“Wagner is the guy who invented the video clip. Think about it. He was the first to put out the lighting during the show. He wanted people to look and be irresistibly drawn into the action.” (Christian Thielemann)
Richard Wagner’s 15-hour tetralogy “The Ring of the Nibelung” is in content and extent an exceptional phenomenon of human history in the field of music drama. Not that one should be intimidated by that. “Wagner is not difficult,” insists Christian Thielemann, pleading for an unprejudiced approach to the composer. As one of the most important Wagner conductors of the present day, he set store by his participation in the four-part documentary series “Richard Wagner – The World of the Ring”, which sets out to bring the story and background of the works to as wide an audience as possible.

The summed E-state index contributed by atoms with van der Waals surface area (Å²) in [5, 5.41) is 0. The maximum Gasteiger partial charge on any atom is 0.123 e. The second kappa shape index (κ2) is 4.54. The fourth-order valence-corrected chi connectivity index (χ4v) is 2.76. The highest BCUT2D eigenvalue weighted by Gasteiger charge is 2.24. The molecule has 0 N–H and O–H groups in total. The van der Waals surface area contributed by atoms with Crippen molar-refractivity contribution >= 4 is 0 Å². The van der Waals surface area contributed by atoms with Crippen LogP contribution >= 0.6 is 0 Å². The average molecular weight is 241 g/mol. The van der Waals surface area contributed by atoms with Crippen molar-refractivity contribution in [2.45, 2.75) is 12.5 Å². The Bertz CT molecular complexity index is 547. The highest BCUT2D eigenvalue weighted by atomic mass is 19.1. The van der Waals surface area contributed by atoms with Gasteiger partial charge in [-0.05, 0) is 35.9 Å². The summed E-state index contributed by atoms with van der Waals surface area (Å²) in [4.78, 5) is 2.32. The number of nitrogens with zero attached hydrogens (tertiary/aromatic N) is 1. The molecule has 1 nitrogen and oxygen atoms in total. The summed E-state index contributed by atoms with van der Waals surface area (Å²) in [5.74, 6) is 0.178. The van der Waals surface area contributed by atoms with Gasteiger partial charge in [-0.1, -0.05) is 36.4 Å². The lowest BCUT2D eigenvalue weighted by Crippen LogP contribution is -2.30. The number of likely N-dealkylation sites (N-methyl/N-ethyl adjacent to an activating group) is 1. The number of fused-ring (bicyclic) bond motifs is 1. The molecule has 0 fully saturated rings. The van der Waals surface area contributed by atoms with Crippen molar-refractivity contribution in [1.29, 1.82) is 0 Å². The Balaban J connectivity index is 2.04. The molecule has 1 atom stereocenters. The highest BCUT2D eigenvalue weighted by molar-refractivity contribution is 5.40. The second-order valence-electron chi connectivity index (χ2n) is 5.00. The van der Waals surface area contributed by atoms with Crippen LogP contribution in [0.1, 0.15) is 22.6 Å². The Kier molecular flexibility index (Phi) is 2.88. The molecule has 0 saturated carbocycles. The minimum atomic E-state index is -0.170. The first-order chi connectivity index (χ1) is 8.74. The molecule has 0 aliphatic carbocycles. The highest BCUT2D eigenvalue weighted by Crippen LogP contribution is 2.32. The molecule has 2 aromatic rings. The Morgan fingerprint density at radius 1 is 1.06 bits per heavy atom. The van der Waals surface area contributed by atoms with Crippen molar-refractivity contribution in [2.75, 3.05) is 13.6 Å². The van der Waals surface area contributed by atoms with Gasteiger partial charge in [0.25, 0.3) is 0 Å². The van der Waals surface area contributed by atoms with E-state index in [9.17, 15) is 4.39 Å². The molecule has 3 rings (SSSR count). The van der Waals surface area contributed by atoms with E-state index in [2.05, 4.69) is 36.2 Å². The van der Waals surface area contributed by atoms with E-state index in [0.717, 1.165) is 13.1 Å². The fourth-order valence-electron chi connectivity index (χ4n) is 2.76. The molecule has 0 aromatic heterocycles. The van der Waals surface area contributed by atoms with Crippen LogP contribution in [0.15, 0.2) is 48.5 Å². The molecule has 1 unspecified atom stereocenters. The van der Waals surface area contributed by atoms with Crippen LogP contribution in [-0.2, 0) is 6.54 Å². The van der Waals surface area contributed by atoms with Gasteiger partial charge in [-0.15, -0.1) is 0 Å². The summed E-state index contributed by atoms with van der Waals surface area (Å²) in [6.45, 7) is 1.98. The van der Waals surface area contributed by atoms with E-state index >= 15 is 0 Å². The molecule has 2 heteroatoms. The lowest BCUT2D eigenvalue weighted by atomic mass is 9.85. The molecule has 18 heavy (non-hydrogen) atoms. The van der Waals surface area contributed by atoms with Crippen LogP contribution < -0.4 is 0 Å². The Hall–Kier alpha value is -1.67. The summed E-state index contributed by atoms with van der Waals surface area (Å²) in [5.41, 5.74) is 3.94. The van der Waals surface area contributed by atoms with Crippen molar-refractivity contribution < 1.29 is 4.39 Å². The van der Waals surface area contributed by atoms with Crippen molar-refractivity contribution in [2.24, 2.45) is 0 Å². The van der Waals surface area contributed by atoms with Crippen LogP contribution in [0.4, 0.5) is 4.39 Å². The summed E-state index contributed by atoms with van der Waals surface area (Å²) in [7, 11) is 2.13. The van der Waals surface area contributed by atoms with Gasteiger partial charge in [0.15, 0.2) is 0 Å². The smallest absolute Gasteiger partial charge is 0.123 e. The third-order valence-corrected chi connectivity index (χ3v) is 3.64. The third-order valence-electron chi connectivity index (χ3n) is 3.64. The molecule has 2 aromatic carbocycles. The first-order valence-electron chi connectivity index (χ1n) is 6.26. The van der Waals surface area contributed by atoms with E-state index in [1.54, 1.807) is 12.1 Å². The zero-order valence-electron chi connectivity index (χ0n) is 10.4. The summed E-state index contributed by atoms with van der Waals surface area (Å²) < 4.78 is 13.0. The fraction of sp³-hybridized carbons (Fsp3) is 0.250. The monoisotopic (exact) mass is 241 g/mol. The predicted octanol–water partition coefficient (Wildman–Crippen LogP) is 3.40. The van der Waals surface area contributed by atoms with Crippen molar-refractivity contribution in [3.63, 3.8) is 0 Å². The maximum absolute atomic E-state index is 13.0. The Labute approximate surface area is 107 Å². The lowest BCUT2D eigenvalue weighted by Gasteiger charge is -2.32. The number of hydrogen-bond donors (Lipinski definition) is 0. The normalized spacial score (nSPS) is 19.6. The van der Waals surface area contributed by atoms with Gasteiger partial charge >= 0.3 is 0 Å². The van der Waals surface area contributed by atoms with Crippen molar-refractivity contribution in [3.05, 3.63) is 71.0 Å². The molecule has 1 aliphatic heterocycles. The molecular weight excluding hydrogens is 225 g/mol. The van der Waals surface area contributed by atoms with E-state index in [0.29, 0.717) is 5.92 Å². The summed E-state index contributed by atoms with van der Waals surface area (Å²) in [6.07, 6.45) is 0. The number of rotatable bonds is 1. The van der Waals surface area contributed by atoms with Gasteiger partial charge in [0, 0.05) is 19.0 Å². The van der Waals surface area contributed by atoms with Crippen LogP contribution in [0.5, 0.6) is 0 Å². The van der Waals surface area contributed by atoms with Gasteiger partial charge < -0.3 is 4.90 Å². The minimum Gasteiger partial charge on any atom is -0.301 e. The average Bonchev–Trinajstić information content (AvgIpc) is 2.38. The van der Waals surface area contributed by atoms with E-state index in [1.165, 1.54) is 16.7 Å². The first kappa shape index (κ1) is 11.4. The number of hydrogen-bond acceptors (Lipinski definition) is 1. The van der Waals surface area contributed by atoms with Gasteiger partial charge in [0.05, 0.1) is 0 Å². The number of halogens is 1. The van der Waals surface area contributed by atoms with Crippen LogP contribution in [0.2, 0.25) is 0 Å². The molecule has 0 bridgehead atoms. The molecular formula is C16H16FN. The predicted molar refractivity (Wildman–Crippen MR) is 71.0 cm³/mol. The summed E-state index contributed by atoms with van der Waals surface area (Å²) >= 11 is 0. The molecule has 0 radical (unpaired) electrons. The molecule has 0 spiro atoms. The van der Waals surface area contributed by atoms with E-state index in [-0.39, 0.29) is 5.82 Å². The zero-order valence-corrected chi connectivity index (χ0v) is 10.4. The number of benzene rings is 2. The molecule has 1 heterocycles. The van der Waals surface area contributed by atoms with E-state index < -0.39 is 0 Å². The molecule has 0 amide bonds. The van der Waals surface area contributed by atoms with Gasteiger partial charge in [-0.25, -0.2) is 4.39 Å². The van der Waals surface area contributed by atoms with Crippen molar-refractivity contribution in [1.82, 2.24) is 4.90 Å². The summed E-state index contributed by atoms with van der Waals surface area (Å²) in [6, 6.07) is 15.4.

Central to that story are the introductions to the narrative and music of the “Ring”. While journalist Elke Heidenreich provides brief accounts of the four operas, an artist noted for his inimitable charm and profound understanding of Wagner’s scores – the pianist Stefan Mickisch – offers deeper insights into the plot and structure of the works. Excerpts from recorded rehearsals with Christian Thielemann at the Vienna Staatsoper and from notable “Ring” productions of recent years by Patrice Chéreau (1980), Harry Kupfer (1992) and La Fura dels Baus (2009) make the four operas of the “Ring” accessible to the listener in all their many layers of meaning.
Finally, the highly regarded Wagner experts Udo Bermbach, Dieter Borchmeyer, Laurence Dreyfus, Friedrich Dieckmann and Stephan Mösch communicate their deep insights into the world of the “Ring”.
This fusion of opera guide and documentary offers newcomers to Wagner an entertaining introduction to his “Ring” while keeping some surprises up its sleeve for connoisseurs.